The Diderot Effect: How It Affects Your Finances

In an effort to create better exercise and consistent writing habits this year, I recently read the book, Atomic Habits, by James Clear.  To start a new habit, Clear shares that one of his favorite strategy is called habit stacking.  After identifying a current habit that you already do each day, you stack your new desired behavior on top.  In other words, you have a higher chance of succeeding if you pair your new habit with something that you already do, instead of starting your new habit in isolation.  This is such a brilliant concept, and I have already seen the benefits of habit stacking in my personal and business life.  On the other hand, I’ve also seen the opposite (negative) effect of habit stacking behavior in which the author says is called the Diderot Effect.

What is the Diderot Effect? 

In Chapter 5 of his book, Clear shares a story about a French philosopher and co-founder / writer of Encyclopédie named Denis Diderot, who couldn’t afford to pay for his daughter’s wedding back in 1765.  The Empress of Russia, Catherine the Great, heard of his financial troubles and offered to buy his personal library for £1,000 – more than $150,000 today – and also pay him a yearly salary to act as her librarian.  Suddenly, Diderot seemed to have money to spare.  He paid for his daughter’s wedding and purchased a scarlet robe for himself.

The robe was so beautiful that it was painfully obvious to Diderot how out of place it was around his simple possessions.  Soon, he felt the need to upgrade all of his possessions.   First, he got a new rug for the house. Next, he bought expensive sculptures for decorations.  Then, he got a mirror to place above the mantel, a nicer kitchen table, a leather chair, and so on.

It’s scary to hear about, see, or be a part of the domino effect of one purchase leading to the second, third, and fourth purchases…

Reading this story made me visualize the falling of a long line of dominoes.

 

Does one expensive purchase lead to a series of other expenses?

 

Clear shares that Diderot’s behavior is not uncommon and you can spot this pattern everywhere.

“The Diderot Effect states that obtaining a new possession often creates a spiral of consumption that leads to additional purchases.”  – James Clear

Have you experienced this? 

I have – and I didn’t realize there was a name for it!

Your Finances Are Out of Control Because of the Diderot Effect:

I want to share two examples of how the Diderot Effect completely got out of control in my personal and business life, with two purchases that I had limited to no experience or previous knowledge.  It made me feel out of control with my finances, and I hate that.  I take a lot of pride in creating detailed spreadsheets, budgets, and forecasts for expenses, and I felt that these two purchasing decisions launched what seemed like a never-ending string of additional expenses.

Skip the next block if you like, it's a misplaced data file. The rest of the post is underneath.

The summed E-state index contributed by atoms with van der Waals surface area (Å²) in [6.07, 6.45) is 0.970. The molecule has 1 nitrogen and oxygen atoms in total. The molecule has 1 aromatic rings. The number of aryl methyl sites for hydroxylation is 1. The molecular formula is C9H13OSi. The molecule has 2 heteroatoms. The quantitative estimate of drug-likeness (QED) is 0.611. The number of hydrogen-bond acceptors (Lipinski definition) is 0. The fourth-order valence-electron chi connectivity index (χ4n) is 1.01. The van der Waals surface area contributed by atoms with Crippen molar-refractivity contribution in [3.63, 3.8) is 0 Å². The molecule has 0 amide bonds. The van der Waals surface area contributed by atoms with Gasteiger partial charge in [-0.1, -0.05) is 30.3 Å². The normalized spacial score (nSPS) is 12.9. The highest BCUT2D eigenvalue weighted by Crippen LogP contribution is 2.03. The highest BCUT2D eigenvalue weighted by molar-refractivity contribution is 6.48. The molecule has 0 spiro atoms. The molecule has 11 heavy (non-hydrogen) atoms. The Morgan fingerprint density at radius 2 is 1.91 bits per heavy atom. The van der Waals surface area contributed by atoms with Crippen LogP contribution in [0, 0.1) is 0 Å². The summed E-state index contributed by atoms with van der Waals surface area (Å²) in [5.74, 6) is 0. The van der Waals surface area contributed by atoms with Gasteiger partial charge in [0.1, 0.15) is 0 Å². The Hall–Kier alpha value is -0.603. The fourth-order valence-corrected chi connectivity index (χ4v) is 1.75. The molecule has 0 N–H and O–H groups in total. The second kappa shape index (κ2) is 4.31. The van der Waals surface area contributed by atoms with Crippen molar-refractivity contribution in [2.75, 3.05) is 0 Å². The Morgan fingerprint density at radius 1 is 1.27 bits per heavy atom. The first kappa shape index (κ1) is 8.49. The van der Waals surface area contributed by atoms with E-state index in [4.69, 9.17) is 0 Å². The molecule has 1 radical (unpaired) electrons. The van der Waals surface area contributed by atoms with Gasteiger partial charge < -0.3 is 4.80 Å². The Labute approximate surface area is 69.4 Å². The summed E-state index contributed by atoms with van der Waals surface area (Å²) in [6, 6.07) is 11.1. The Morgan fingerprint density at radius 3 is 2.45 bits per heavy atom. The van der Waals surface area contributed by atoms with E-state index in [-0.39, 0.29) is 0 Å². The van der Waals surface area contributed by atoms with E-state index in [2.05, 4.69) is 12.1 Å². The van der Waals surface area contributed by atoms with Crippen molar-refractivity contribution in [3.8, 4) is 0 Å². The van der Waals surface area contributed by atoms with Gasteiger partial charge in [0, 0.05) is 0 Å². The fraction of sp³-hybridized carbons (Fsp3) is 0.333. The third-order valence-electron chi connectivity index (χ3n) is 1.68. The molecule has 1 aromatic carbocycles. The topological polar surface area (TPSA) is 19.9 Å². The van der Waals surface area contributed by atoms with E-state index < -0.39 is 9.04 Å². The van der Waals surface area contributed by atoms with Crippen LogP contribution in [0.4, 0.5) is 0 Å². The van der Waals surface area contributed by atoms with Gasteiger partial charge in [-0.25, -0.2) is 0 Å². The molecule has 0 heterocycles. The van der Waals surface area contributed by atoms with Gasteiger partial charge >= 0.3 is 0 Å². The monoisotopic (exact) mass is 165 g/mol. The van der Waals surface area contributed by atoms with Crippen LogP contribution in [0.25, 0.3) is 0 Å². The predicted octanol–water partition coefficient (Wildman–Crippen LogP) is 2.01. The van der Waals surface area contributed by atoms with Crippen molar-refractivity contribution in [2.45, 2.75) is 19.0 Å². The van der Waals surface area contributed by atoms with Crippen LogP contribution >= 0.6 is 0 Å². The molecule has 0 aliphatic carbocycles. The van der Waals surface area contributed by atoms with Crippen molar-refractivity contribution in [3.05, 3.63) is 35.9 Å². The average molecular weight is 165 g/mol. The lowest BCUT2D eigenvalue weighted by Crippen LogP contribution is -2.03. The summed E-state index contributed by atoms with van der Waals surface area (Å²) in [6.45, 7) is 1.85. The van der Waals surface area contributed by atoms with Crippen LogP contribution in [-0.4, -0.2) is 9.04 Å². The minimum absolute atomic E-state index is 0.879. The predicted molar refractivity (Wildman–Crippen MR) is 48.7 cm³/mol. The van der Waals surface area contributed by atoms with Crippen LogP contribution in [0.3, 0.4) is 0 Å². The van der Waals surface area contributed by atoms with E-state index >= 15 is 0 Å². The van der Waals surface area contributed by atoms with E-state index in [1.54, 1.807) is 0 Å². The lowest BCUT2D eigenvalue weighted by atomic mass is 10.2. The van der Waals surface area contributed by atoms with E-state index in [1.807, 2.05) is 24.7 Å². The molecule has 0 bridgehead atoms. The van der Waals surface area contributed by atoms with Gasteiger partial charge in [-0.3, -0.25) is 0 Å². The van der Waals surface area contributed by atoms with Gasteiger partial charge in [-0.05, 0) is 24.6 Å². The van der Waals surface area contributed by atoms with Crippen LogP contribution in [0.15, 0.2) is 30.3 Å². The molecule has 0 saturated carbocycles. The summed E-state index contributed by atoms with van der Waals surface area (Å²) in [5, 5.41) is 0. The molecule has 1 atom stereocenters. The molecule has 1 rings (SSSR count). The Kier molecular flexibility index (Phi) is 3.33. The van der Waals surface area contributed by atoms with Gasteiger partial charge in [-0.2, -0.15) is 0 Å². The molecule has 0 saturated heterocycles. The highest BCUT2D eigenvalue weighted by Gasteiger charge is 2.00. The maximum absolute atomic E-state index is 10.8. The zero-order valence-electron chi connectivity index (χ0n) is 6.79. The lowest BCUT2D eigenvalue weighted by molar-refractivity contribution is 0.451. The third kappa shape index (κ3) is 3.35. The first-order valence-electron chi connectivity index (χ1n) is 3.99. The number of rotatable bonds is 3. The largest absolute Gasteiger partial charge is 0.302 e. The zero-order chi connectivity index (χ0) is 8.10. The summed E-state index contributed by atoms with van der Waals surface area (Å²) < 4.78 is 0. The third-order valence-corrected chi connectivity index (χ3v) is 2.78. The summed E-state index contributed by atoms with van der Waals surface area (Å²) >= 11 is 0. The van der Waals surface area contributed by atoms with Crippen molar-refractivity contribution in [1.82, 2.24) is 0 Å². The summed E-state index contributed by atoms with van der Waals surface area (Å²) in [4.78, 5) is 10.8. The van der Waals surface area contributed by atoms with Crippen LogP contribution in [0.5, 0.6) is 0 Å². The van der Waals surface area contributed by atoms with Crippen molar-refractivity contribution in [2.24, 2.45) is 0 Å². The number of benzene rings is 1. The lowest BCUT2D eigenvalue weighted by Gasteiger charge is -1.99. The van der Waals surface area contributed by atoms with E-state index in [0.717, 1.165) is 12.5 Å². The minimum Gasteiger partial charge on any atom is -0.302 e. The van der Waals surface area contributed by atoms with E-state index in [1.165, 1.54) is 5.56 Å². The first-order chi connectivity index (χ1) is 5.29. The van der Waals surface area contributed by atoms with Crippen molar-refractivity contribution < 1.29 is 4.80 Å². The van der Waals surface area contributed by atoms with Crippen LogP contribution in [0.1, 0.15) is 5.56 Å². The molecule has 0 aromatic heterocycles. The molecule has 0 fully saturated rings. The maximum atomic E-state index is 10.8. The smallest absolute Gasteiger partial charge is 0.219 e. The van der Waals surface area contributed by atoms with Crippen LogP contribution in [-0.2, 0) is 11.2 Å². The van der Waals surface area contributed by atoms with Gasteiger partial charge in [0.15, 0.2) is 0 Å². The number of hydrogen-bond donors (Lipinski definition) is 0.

#1 – Personal Life Example:

My husband really wanted to get a Jeep for a variety of reasons back in 2017.  We had a paid-off sedan that was in fantastic condition, but he cited multiple reasons for his case to get a Jeep.  After weeks of fighting, I agreed to do a lease (while keeping the paid-off sedan) in hopes that this was a fleeting passion and hobby, and expecting (aka, hoping) to turn in the vehicle at the end of the lease in 39 months, or even sooner when he got bored of this new possession.  He agreed to decrease and eliminate his personal spending allowance each month to be used for the monthly lease payments, and we would just need to find an additional $100 in the family’s budget to cover the rest.  While this wasn’t ideal to me, I agreed.

Unfortunately, the monthly lease for this Jeep was just the beginning.  I had no idea that getting this Jeep would open a Pandora’s box of never-ending things and upgrades that “needed” to be added to the Jeep to make it “usable.”  Expenses within the first 12 months included:

  1. Rooftop Basket – to be able to load containers to store all the camping gear for the upcoming camping trip since the truck space of a Jeep is limited in size.
  2. Net – this would be used to securely keep our containers on the new rooftop basket.
  3. Locks – now that we had a car rack system, we needed to make sure no one could steal it.
  4. Bars – apparently we needed to get bars that would provide a base for attaching different gears.